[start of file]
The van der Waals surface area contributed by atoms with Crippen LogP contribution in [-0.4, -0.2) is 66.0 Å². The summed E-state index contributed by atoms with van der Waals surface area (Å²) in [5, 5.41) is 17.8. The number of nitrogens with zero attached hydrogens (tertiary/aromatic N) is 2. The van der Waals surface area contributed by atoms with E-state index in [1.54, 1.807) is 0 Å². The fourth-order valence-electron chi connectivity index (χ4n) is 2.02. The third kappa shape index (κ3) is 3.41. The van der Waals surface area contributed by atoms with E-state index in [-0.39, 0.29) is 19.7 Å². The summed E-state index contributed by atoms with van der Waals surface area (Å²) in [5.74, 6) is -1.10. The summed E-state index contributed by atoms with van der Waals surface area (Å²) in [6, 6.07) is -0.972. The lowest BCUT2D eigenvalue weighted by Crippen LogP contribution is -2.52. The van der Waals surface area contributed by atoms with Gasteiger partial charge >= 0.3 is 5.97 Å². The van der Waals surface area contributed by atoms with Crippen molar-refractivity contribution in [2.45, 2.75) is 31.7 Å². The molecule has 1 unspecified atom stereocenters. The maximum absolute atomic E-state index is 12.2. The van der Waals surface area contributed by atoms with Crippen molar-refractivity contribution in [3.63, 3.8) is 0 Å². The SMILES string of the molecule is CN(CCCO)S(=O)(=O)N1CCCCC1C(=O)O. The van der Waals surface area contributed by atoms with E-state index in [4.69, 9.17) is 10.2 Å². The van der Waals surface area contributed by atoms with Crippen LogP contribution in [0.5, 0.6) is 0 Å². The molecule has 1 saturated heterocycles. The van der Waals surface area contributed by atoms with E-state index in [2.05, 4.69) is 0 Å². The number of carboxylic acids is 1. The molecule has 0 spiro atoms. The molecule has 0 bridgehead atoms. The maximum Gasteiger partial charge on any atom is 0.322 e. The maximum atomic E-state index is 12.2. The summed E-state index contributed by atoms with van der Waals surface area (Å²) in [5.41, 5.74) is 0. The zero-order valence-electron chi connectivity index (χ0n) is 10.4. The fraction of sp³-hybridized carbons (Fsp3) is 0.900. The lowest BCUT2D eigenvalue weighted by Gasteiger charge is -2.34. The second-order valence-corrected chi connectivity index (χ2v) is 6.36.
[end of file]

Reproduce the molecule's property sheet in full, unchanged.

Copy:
The van der Waals surface area contributed by atoms with Crippen LogP contribution in [-0.4, -0.2) is 66.0 Å². The summed E-state index contributed by atoms with van der Waals surface area (Å²) in [5, 5.41) is 17.8. The number of nitrogens with zero attached hydrogens (tertiary/aromatic N) is 2. The van der Waals surface area contributed by atoms with E-state index in [1.54, 1.807) is 0 Å². The fourth-order valence-electron chi connectivity index (χ4n) is 2.02. The third kappa shape index (κ3) is 3.41. The van der Waals surface area contributed by atoms with E-state index in [-0.39, 0.29) is 19.7 Å². The summed E-state index contributed by atoms with van der Waals surface area (Å²) in [5.74, 6) is -1.10. The summed E-state index contributed by atoms with van der Waals surface area (Å²) in [6, 6.07) is -0.972. The lowest BCUT2D eigenvalue weighted by Crippen LogP contribution is -2.52. The van der Waals surface area contributed by atoms with Gasteiger partial charge >= 0.3 is 5.97 Å². The van der Waals surface area contributed by atoms with Crippen molar-refractivity contribution in [2.45, 2.75) is 31.7 Å². The molecule has 1 unspecified atom stereocenters. The maximum absolute atomic E-state index is 12.2. The van der Waals surface area contributed by atoms with Crippen molar-refractivity contribution in [3.63, 3.8) is 0 Å². The SMILES string of the molecule is CN(CCCO)S(=O)(=O)N1CCCCC1C(=O)O. The van der Waals surface area contributed by atoms with E-state index in [4.69, 9.17) is 10.2 Å². The van der Waals surface area contributed by atoms with Crippen LogP contribution in [0.5, 0.6) is 0 Å². The molecule has 1 saturated heterocycles. The van der Waals surface area contributed by atoms with E-state index in [2.05, 4.69) is 0 Å². The number of carboxylic acids is 1. The molecule has 0 spiro atoms. The molecule has 0 bridgehead atoms. The maximum Gasteiger partial charge on any atom is 0.322 e. The maximum atomic E-state index is 12.2. The summed E-state index contributed by atoms with van der Waals surface area (Å²) in [5.41, 5.74) is 0. The zero-order valence-electron chi connectivity index (χ0n) is 10.4. The fraction of sp³-hybridized carbons (Fsp3) is 0.900. The lowest BCUT2D eigenvalue weighted by Gasteiger charge is -2.34. The second-order valence-corrected chi connectivity index (χ2v) is 6.36.